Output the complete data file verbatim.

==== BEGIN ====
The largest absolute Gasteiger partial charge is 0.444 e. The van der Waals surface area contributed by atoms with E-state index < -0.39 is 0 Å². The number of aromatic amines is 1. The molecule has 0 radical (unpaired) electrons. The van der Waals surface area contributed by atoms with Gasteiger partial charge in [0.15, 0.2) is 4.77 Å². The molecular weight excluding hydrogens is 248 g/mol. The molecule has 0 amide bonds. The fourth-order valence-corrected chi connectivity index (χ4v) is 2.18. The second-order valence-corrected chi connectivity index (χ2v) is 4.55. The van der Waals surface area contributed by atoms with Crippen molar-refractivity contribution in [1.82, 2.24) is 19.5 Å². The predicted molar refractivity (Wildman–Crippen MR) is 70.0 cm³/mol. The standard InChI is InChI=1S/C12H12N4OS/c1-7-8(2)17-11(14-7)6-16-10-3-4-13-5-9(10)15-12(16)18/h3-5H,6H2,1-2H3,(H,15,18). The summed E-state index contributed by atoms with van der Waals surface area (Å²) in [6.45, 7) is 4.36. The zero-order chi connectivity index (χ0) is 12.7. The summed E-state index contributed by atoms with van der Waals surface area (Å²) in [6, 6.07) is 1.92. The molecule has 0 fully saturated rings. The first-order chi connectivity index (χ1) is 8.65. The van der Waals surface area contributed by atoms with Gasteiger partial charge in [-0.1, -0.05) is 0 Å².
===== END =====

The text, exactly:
The largest absolute Gasteiger partial charge is 0.444 e. The van der Waals surface area contributed by atoms with E-state index < -0.39 is 0 Å². The number of aromatic amines is 1. The molecule has 0 radical (unpaired) electrons. The van der Waals surface area contributed by atoms with Gasteiger partial charge in [0.15, 0.2) is 4.77 Å². The molecular weight excluding hydrogens is 248 g/mol. The molecule has 0 amide bonds. The fourth-order valence-corrected chi connectivity index (χ4v) is 2.18. The second-order valence-corrected chi connectivity index (χ2v) is 4.55. The van der Waals surface area contributed by atoms with Crippen molar-refractivity contribution in [1.82, 2.24) is 19.5 Å². The predicted molar refractivity (Wildman–Crippen MR) is 70.0 cm³/mol. The standard InChI is InChI=1S/C12H12N4OS/c1-7-8(2)17-11(14-7)6-16-10-3-4-13-5-9(10)15-12(16)18/h3-5H,6H2,1-2H3,(H,15,18). The summed E-state index contributed by atoms with van der Waals surface area (Å²) in [6.45, 7) is 4.36. The zero-order chi connectivity index (χ0) is 12.7. The summed E-state index contributed by atoms with van der Waals surface area (Å²) in [6, 6.07) is 1.92. The molecule has 0 fully saturated rings. The first-order chi connectivity index (χ1) is 8.65. The van der Waals surface area contributed by atoms with Gasteiger partial charge in [-0.1, -0.05) is 0 Å².